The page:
It’s okay to be worried, but don’t be too worried


With the easing of the nationwide lockdown, people are eager to back to ‘normal’ life. Perhaps even their fear of getting the coronavirus has gone down in the months that they were cooped up in their homes as opposed to when the second COVID-19 infected person in Nepal was detected and the nationwide lockdown was clamped at the end of March.

However, what we need to remember is that the easing of lockdown does not mean that with it the virus has also disappeared. And experts advise all to balance their mental state with their behaviour when it comes to coping with the fear and anxiety regarding COVID-19.

Dr Shaligram Bhattarai, a clinical psychologist at Centre for Mental Health and Counselling-Nepal, opines that being a little worried about one’s safety is not bad as it makes one conscious about one’s safety. When people are seen roaming the public places recklessly without any protective gear, being a little worried about the virus is important.

He advises, “Along with being worried, you should also take safety precautions.

If you just worry about your health and are afraid of the virus but neglect safety precautions, that is not going to help you. So, be mindful about what/how you think as well as how you act/behave.”

Dr Bhattarai elaborates, “You should analyse or evaluate yourself — whether your thinking is reasonable, logical and practical, and whether you are taking safety precautions in the correct way or not.”

He continues, “You have to be mindful of these safety measures while meeting and gathering with friends and colleagues, going for tea/ lunch breaks, maintaining social distance, commuting to and from home and office.”

He also observes that many people get anxious also because they do not even have the basic safety gear at their workplaces, or the places they have to visit.

The mode of transportation is also a challenge for many, which makes them anxious about their health security and of their loved ones.

With number of COVID-19 infections increasing every day, we do not know who is walking around carrying the virus. And this makes us anxious while stepping outside the house.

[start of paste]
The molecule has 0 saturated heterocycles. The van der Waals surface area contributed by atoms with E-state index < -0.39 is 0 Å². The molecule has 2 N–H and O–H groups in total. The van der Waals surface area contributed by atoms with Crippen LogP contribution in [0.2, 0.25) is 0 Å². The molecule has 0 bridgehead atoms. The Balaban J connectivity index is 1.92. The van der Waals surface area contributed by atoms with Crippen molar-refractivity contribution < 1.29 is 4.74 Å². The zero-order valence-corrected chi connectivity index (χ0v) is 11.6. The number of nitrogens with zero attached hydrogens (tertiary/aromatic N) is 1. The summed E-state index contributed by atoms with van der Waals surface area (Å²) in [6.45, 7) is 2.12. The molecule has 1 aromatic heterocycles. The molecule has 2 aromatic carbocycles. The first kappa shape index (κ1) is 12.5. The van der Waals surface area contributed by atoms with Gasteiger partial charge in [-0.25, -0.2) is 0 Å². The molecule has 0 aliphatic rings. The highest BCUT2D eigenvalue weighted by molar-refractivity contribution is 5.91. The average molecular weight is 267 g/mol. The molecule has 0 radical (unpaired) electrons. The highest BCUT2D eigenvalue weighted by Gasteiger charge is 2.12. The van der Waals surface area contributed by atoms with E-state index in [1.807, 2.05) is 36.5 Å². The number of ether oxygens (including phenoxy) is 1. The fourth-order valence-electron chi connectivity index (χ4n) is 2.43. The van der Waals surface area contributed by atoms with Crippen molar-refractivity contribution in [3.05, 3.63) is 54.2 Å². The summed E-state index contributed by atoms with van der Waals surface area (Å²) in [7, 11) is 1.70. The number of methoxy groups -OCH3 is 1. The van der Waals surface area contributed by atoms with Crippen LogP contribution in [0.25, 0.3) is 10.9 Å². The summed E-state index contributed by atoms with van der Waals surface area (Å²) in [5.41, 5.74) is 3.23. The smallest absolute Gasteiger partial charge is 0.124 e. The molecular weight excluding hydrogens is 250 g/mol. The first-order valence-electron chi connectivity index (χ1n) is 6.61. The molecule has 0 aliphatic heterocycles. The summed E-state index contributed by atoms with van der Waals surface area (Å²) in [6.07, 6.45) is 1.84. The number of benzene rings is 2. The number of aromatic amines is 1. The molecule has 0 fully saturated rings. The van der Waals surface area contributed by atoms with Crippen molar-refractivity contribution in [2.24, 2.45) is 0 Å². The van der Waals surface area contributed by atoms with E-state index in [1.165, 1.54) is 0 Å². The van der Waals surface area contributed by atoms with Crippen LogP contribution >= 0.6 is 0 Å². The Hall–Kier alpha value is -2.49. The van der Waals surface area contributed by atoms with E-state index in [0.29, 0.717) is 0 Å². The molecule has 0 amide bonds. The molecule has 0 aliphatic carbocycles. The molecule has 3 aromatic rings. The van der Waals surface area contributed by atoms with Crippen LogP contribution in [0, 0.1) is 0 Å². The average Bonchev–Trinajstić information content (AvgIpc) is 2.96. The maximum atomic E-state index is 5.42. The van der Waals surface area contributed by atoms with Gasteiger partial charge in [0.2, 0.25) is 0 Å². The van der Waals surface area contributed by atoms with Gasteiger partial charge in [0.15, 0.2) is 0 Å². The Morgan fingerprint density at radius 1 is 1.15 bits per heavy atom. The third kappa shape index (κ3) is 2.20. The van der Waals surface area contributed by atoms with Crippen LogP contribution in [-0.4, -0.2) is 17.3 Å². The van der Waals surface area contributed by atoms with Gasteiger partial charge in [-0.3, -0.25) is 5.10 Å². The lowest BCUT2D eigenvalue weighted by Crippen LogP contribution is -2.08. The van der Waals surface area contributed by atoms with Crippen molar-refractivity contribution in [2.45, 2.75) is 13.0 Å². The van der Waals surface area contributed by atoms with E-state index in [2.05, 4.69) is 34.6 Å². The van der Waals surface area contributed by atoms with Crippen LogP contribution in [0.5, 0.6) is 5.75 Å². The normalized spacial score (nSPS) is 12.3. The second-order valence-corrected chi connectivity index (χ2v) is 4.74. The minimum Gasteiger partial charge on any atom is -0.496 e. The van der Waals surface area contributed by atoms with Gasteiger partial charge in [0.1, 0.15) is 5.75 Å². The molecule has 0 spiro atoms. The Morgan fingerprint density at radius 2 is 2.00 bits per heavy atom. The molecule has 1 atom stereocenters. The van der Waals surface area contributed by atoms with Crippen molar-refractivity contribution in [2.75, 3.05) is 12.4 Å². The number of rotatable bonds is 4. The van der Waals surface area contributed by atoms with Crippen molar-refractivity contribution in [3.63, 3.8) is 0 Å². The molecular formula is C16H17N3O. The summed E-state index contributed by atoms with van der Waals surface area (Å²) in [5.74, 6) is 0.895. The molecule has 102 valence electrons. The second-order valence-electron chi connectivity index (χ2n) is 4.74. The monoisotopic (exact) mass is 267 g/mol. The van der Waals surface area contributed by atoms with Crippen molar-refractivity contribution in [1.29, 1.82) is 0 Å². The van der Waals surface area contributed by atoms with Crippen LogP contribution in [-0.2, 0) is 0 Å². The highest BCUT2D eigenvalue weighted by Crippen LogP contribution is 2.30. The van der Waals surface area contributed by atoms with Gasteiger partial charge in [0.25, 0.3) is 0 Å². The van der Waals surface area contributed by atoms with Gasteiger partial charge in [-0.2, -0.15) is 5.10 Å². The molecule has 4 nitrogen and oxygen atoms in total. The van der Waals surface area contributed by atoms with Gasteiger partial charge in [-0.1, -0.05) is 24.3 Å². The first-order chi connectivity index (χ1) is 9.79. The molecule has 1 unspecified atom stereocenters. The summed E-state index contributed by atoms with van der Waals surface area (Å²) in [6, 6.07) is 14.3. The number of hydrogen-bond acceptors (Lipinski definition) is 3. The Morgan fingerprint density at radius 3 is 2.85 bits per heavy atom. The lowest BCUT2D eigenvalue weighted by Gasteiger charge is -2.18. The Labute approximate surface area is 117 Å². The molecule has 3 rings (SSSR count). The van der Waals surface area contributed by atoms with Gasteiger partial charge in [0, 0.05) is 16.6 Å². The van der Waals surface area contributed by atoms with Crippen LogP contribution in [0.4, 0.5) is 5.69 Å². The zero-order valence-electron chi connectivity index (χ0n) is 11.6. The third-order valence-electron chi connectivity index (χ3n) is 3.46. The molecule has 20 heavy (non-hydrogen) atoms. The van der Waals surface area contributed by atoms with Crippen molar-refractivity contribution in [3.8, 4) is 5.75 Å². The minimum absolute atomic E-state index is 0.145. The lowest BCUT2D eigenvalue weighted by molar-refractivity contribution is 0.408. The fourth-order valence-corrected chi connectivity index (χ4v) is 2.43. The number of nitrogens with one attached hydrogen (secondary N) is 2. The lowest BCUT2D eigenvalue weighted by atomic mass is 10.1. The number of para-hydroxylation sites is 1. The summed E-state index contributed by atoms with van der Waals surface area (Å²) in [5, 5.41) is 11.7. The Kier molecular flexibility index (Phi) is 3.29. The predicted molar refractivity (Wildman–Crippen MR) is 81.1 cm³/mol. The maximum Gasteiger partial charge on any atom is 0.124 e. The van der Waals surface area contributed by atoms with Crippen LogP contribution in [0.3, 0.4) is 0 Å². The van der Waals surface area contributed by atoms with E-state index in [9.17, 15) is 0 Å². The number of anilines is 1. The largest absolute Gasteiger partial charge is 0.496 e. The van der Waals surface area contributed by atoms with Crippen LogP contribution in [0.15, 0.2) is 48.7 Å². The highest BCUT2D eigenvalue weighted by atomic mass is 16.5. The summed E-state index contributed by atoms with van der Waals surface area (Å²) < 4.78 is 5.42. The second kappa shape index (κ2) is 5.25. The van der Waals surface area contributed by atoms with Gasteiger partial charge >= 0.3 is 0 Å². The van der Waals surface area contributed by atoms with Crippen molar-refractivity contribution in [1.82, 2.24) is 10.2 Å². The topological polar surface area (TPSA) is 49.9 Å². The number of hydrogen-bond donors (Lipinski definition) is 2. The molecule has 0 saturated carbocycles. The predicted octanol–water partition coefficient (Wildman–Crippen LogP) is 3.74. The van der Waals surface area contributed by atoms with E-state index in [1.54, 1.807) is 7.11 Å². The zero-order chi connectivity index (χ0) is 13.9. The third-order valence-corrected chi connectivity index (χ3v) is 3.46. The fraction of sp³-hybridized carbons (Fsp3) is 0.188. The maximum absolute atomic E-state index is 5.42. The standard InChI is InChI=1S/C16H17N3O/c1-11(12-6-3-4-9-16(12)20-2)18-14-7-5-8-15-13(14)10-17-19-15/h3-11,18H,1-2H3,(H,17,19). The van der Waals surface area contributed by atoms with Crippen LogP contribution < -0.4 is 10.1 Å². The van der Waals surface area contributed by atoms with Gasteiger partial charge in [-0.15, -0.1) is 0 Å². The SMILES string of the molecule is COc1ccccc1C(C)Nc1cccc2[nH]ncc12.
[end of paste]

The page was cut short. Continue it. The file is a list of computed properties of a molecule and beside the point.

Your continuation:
As per Dr Bhattarai, people being anxious about getting infected is normal at present, but doubt and overthinking will fuel more fear and anxiety. And if you get more anxious, that can also cause mental health problems.

He points out that increased anxiety can cause panic attacks, restlessness as well as physical health problems such as severe headaches.

“Anxiety can also make people discouraged, and they may not be able to do their work properly as they would not be able to give their full attention and dedication to the work at hand. And prolonged anxiety can lead to depression,” he cautions.

The best way to cope up with such anxiety and further consequences is by taking immediate actions of safety measures such as applying hand sanitiser or washing hands immediately if you have doubts that you may have been exposed to the virus.

Such coping measures will help reduce such fear and anxiety to a large extent, he assures.

“Rather than just getting panicky and anxious, you need to find solutions.

And for that, you should be aware of the safety measures and also follow them correctly,” he advises adding, “But if you make sure that you have gone anywhere outside of home safely, you need not worry much.”

However what he stresses on is that “we have to cope with the context, and for that we have to accept the current circumstances and move ahead with awareness as well as safety measures”.

Stating that many people drink and smoke to cope with their anxiety, Dr Bhattarai calls that bad or negative coping.

“Instead you can console your mind and overcome the anxiety by simple stretching, walking and observing things around you, taking in fresh air, taking deep breaths, listening to affirmations, reading motivational books, dancing, singing, doing yoga, meditation, exercise or anything that makes you feel better,” he recommends.

How to ensure sound mental health

• Important to balance mental state with your actions to cope with virus fear and anxiety

• Being a little worried about your health is okay

• Match your worry with your actions — do not neglect safety precautions

• Be mindful of following safety measures all the time

• Be careful about overthinking and being too doubtful as this could cause mental health problems in the long run

• Find solutions; don’t just panic or get anxious

• Take immediate actions to ease your anxiety — if you think you’ve been exposed to the virus, wash your hands immediately, or apply a hand sanitiser as a coping method

• Do not take refuge in negative coping like drinking and smoking

• Go for a walk, just stretch or take deep breaths if you feel overwhelmed with doubts and anxiety. Just indulge in things you enjoy to calm your mind

A version of this article appears in e-paper on June 22, 2020, of The Himalayan Times.

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